The lamb was sick. Everyone said so—
grandma, my uncles, the neighbors.
Even my friends, who, I had thought, cared.
Don’t give her a name, they said.
I knew that as soon as I went to sleep
they’d all start sharpening knives.
The whole neighborhood plotting to slaughter
a scrap of a lamb, barely any meat on her bones.
I waited until grandma’s moonshine
hit home and the singing began.
In the sheep-pen, dark hillocks made way,
bleating. A sea of wool. Merciless, dumb.
The lamb stood alone, swaying
on spindly legs. Her mother had shunned her,
soulless beast in soulless darkness.
I picked her up like a sack of midnight fleece.
Carried her out of the yard. Into the field.
And up the hill, where the cornstalks
whispered their sharp, papery secrets.
It was a slow climb. She was good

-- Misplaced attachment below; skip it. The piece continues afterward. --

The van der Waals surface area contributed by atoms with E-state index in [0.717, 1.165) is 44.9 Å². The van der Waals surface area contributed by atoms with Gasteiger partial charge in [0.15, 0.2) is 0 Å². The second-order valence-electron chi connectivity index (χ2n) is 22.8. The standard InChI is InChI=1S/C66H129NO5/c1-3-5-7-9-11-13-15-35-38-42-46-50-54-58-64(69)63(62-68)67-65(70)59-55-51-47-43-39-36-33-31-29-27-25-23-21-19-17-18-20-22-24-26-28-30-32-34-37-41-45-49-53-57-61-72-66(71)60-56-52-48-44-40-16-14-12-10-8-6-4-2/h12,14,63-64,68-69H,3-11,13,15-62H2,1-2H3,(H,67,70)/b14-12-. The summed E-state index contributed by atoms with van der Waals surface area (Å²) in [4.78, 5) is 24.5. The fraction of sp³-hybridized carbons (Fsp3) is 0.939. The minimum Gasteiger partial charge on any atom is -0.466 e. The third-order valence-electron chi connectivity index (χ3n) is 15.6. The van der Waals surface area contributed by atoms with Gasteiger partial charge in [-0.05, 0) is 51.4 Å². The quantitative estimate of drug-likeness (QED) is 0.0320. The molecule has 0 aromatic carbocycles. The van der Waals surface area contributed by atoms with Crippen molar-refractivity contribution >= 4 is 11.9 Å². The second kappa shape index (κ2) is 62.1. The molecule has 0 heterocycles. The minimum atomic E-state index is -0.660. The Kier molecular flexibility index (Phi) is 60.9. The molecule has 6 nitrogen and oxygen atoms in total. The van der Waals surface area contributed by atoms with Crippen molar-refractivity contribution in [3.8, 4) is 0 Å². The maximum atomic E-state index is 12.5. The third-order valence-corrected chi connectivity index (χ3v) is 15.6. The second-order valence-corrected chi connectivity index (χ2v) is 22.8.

in my arms, and quiet, as if she belonged there.
We pushed the air back and forth
between us, one tortured breath into another.
When I tripped, she breathed out
this delicate, raspy bleat that splintered
the remains of my heart. I loved her
even more then, with the kind of helpless,
unbearable love that, no matter how young
you happen to be, you know will tear you apart.
I heard the shouts, saw shadows
galloping in the moonlight, swallowing the field.
The cornfield was a wall of spears
I plunged into headfirst, face hidden in her wool.
Serrated blades tongued my arms.
The echo carried my name in my uncles’ voices.
I held her tighter, as tight as I could, and she
remained silent. She felt heavy and cold
and already dead. I wept as my uncles
wrestled her from my arms.
I never forgave them. I never forgave
grandma, or the neighbors, or that village,
or those friends I saw less and less.
I don’t even remember their names.
Originally from Chisinau, Moldova, Romana Iorga lives in Switzerland. She is the author of two poetry collections in Romanian. Her work in English has appeared or is forthcoming in Bellingham Review, Tinderbox Poetry Journal, American Literary Review, and others.